The development of the concepts of heat and temperature in 10-13 year-olds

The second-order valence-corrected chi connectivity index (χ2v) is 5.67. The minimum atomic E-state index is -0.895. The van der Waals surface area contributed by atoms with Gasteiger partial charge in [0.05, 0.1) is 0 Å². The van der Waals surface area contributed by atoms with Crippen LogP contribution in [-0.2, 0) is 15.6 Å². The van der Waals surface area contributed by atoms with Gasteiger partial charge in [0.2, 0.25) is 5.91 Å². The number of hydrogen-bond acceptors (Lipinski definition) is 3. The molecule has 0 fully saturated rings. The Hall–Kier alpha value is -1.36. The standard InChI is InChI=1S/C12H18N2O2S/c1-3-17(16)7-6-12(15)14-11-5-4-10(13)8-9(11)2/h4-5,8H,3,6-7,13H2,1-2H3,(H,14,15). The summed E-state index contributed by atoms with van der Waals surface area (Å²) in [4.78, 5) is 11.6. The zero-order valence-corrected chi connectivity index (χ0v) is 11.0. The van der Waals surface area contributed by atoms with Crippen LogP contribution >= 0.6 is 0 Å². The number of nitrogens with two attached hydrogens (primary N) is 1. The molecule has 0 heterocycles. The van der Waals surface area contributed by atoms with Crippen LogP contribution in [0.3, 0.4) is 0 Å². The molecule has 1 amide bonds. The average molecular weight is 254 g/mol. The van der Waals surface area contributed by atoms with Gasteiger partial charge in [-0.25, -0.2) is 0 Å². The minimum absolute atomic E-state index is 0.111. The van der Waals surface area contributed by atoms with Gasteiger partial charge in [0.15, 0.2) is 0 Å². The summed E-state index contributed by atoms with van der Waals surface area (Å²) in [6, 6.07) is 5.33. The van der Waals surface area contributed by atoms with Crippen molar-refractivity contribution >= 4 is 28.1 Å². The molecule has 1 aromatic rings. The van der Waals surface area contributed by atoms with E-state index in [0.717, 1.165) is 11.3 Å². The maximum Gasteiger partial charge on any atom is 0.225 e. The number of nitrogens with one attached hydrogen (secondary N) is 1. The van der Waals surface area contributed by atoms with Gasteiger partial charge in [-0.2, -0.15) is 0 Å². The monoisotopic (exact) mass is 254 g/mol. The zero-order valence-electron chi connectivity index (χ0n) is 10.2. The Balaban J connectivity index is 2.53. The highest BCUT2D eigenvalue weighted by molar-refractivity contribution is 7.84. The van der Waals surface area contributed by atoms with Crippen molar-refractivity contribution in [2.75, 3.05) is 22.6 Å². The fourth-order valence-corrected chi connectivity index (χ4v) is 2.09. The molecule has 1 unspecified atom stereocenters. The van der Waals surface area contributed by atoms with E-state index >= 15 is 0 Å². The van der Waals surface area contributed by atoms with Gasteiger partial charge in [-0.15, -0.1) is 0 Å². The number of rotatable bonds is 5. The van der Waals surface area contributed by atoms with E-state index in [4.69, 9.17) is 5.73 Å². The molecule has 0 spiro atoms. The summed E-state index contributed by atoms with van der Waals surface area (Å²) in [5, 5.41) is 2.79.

A crucial issue in the theory of science education at present is the problem of how much it is possible to generalize about steps in understanding achieved by different pupils in a given topic. Many Piagetians believe that there are qualitatively different steps followed in the same succession by all pupils: some Ausubelians believe that there is no such order, and that for each pupil the best criterion for the teacher is the pupil's present knowledge. One purpose of this study is to shed light on this issue. The study to be described made use of three inputs. The development of a technique of ‘psychometrising Piaget’ by an English team based at London University provided a way of extending a study by Erickson (1977) of personal conceptual inventories to testing a sample of 200 children by a 68 item demonstrated group-test. In addition a team of curriculum developers had provided a tentative list of objectives for the teaching of Heat to Middle School students. The schools in which the study was carried out wished to know which of the objectives were more suitable for 9 or for 12 year-olds. The group-test utilized descriptors both from the Erickson study and from the list of curriculum objectives. In addition to the Heat test a Piagetian group-test (NFER, 1979) in the area of Volume and Heaviness was administered to see whether the development of concepts of Heat could be mapped onto Piagetian stages of development. Test-items in nine aspects of heat were written, with some of the experiments to be demonstrated to the class. These aspects included Conduction, Expansion, Composition of Heat, Temperature Scales, Changes of State, etc. Factor analysis of the data showed that one factor was sufficient to explain the common-factor variance of the heat scales, and that the Heat test was also unifactor with the Piagetian test. It was possible to describe Early Concrete, Late Concrete and Early Formal levels of understanding in the area of Heat and Temperature. In this particular case it appears that the hypothesis of a number of different developmental paths, dependent on previous experience, cannot be sustained. It is not claimed that this would be true of all cognitive development, particularly where culture-specific myths may be involved.